The fireman and his foe
They may both be Korean and of the same generation, but there are few other similarities between Kim Jong-il and Ban Ki-moon. Mr Kim, 64, is the leader of North Korea, a Stalinist hermit state facing increasing isolation. Mr Ban, 62, is the former South Korean foreign minister who takes over tomorrow from Kofi Annan as secretary-general of the UN.
Diligent and moderate, Mr Ban has a reputation as the consummate diplomat after a career in his country's foreign service. By contrast, Mr Kim is as undiplomatic as any leader on the international stage - a reclusive, contrarian eccentric known mostly by reputation for his excesses as he presides over one of the world's poorest countries.
Mr Kim's decision in October to explode a nuclear device - North Korea's first such weapons test - has inextricably entwined the fates of the two men. Mr Ban takes over just as North Korea's nuclear test pushes it to the top of the international diplomatic agenda for 2007. Even before the test, Mr Ban campaigned on the need for his experience to help drive disarmament efforts.
The potential costs are all too clear. A nuclear-armed North Korea threatens to destabilise an already-tense East Asian region, risking an arms race.
The diplomatic fallout is already visible. The future of the six-nation talks geared at disarming North Korea is at risk after their failure to produce progress in Beijing last week. The South's once-vaunted 'sunshine policy' towards its enemy also lies in tatters.
Mr Ban long advocated both. He even touted the six-party negotiations involving both Koreas, the US, China, Japan and Russia as a potential security body to ease regional tensions in the long term.
A role of great responsibility and pressure but little direct control, the secretary-generalship is the job of Mr Ban's life. He is the first Asian to win the post since Burma's U Thant 45 years ago.
It has been a rise containing a touch of the fairytale. The eldest of six children born in a farm village in Japanese-occupied Korea during the second world war, Mr Ban learned the virtue of hard work during years of struggle. Devoting himself to study as a schoolboy, he worked particularly hard at English.
The UN-brokered end to the Korean war fed his interest in international affairs. In 1962 he met then-US president John F. Kennedy after winning a study trip to the US. When Mr Kennedy asked him about his career ambitions, Mr Ban's mind was already made up: 'Diplomat,' he replied.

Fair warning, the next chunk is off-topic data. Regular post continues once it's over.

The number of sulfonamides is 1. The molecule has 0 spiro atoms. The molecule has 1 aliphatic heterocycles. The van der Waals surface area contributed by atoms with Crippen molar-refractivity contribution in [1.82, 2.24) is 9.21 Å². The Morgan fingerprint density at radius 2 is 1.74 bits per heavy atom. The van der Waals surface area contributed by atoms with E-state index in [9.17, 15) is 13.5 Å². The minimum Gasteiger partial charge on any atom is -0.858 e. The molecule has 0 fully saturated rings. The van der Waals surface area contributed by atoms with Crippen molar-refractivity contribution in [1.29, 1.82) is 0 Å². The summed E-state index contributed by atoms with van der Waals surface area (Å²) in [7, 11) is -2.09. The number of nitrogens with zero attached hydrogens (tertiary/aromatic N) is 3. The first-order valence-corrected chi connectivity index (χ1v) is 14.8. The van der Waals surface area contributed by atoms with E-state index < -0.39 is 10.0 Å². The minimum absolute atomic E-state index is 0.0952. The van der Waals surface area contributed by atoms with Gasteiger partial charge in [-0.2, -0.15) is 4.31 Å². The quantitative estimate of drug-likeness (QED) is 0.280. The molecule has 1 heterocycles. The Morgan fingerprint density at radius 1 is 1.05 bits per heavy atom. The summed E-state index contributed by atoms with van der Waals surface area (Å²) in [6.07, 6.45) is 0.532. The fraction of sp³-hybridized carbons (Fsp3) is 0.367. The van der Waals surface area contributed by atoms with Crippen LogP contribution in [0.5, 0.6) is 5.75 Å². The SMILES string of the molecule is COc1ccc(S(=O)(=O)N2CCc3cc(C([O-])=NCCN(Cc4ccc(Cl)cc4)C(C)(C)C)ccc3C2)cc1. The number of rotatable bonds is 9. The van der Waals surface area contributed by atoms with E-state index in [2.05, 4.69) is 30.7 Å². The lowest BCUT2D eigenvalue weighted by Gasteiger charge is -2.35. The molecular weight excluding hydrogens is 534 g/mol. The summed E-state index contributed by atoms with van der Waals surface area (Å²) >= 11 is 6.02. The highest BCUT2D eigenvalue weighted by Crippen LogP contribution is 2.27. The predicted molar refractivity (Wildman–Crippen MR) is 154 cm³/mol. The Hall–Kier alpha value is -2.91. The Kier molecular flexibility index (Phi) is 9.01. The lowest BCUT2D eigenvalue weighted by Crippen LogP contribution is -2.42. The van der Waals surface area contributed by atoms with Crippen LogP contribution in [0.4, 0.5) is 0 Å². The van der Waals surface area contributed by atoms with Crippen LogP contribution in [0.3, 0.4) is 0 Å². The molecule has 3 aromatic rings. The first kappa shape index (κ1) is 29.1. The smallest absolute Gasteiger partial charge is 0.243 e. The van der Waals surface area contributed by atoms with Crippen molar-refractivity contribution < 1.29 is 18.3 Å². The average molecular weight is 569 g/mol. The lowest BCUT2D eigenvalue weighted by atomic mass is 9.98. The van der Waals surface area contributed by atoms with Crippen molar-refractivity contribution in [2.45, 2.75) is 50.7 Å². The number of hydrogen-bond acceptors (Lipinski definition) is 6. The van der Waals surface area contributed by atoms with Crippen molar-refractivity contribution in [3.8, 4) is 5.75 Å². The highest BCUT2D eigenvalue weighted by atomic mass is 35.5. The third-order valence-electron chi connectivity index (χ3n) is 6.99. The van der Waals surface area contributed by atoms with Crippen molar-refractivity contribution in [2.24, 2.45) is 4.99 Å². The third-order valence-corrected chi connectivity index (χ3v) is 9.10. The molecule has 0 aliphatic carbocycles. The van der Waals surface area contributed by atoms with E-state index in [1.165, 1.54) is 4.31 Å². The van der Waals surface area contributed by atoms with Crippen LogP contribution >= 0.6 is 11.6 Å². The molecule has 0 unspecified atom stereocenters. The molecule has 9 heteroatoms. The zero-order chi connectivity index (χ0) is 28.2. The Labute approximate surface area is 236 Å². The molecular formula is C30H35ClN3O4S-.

Since then it has been a life marked largely by hard work and quiet backroom achievement at South Korea's Foreign Ministry, which he joined in 1970.
As well as Seoul, he served in Washington, Austria and New York. UN issues were high in his thoughts as he climbed the diplomatic ladder, becoming director of the ministry's UN division in 1980.
He forged a wider international profile in the days after September 11, 2001, as he worked directly under Mr Annan on secondment to the UN secretariat, co-ordinating the international response to the terrorist threat.
As his campaign for the job intensified over the past 10 months, Mr Ban put the Korean issue at the forefront, while successfully appealing to both China and the US for crucial backroom support.
'Look at the recent history of the Korean Peninsula and you will see that [South] Korea is very much a child of the United Nations,' he said in an interview earlier this year.
'We think we are a model of many member states of the UN, one that has been able to realise all the important goals and ideals of the UN charter,' he said, citing South Korea's current peace and prosperity, as well as its hard-won development of human rights and democracy. 'We are proud of what we have achieved and now Korea wants to play a greater role in the world community.'
His campaign also highlighted his desire for a gradual, measured reunification with the North - which has technically been at war with the South since they were split at the end of fighting in 1953. The prospect of a sudden political and economic collapse in North Korea may set some conservative security figures drooling, but South Korea has long feared the impact of anarchy. Seoul, they believe, would be left cleaning up the mess - a fear that has seen it moderate the international condemnation of October's nuclear test.